Jail public sector workers who fail to alert police about child abuse, says Cameron

The move follows evidence of multiple failures by the public authorities in Rotherham

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The Independent Online

Social workers, teachers and councillors who fail to alert police to evidence that children are being sexually abused face criminal prosecution and imprisonment, under measures to be announced today by David Cameron.

The move follows evidence of multiple failures by the public authorities in Rotherham, where more than 1,400 girls fell victim to paedophile gangs of mainly Pakistani backgrounds over 16 years.

A damning report last month attacked a “misplaced political correctness” for the town’s council turning a blind eye to the scandal and for trying to silence people who tried to expose the abuse.

Vulnerable children are being put at risk because councils are unable to fill vacant child social worker posts (Getty)

A new criminal offence of wilful neglect of patients by health workers would be extended to cover public sector staff and councillors responsible for the welfare of vulnerable children. It can carry a maximum sentence of five years’ imprisonment.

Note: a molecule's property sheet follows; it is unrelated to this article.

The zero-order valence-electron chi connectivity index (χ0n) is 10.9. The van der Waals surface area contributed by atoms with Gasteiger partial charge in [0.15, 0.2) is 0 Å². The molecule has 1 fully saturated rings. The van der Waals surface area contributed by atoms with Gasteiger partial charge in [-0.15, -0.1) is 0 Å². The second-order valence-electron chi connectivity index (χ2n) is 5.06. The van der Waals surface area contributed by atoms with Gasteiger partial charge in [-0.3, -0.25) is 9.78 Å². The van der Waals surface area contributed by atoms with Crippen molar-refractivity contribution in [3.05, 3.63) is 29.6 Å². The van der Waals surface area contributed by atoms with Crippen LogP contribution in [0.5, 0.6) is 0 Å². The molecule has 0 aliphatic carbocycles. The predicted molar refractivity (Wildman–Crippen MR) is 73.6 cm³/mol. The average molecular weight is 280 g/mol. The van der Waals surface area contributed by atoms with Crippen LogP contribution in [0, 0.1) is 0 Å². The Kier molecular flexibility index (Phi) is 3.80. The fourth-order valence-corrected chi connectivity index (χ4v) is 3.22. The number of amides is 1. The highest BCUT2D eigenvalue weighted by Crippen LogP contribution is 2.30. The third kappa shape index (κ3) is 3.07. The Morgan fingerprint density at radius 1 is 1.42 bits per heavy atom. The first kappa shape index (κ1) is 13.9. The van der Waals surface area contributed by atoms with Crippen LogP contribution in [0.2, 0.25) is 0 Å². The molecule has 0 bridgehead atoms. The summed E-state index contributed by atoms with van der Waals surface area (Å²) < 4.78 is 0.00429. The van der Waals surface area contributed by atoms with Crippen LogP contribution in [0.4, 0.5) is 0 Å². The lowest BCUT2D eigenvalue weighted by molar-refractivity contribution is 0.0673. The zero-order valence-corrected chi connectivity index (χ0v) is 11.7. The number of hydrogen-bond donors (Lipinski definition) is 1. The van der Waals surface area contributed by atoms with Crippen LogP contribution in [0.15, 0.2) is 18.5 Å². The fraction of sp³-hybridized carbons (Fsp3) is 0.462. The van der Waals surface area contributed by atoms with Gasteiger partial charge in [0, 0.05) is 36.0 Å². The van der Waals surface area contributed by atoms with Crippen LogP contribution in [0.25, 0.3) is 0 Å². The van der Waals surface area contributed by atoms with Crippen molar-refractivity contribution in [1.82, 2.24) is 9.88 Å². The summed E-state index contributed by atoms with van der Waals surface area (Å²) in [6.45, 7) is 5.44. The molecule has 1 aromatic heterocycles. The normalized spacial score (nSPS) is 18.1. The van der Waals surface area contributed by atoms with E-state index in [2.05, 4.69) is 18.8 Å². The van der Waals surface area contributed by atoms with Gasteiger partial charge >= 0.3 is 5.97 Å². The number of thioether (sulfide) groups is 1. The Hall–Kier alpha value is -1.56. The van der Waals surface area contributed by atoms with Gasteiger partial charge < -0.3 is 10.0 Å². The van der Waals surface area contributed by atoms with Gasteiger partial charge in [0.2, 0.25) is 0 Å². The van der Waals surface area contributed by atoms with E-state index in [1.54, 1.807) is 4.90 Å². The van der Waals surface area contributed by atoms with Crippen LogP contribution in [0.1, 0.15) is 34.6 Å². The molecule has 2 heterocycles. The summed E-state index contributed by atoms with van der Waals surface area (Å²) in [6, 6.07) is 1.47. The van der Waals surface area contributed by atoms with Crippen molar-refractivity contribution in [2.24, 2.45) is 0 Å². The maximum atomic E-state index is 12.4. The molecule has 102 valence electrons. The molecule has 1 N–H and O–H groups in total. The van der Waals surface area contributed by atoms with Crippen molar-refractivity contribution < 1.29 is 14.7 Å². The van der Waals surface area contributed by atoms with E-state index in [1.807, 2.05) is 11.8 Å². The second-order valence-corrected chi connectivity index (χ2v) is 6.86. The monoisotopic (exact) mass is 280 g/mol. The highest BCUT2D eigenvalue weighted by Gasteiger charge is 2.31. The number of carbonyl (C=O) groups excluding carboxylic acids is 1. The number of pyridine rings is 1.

Council chiefs in areas where young people are groomed and exploited could also have to repay “golden goodbyes” after they leave their jobs.

The planned legislation is likely to face criticism that “wilful neglect” would be difficult to prove in court and could deter some professionals from working with youngsters.

But the Prime Minister will argue it would be a powerful weapon against the “culture of denial” that led to abuse being covered up.


“I’m sending an unequivocal message that professionals who fail to protect children will be held properly accountable and council bosses who preside over such catastrophic failure will not see rewards for that failure. Offenders must no longer be able to use the system to hide their despicable activities,” Mr Cameron will say.

The Prime Minister will also announce the establishment of a new national whistleblowing helpline for public sector staff to raise concerns about suspected abuse.

Police and social services in Oxfordshire will today face wounding criticism of their inability to prevent the abuse, torture and trafficking of more than 300 boys and girls in the last 15 years. It included the enslavement of six girls aged between 11 and 15 by a gang.

The activities of paedophile gangs preying on young people – many of whom were in care – have also been uncovered in Rochdale, Derby, Bristol  and Telford.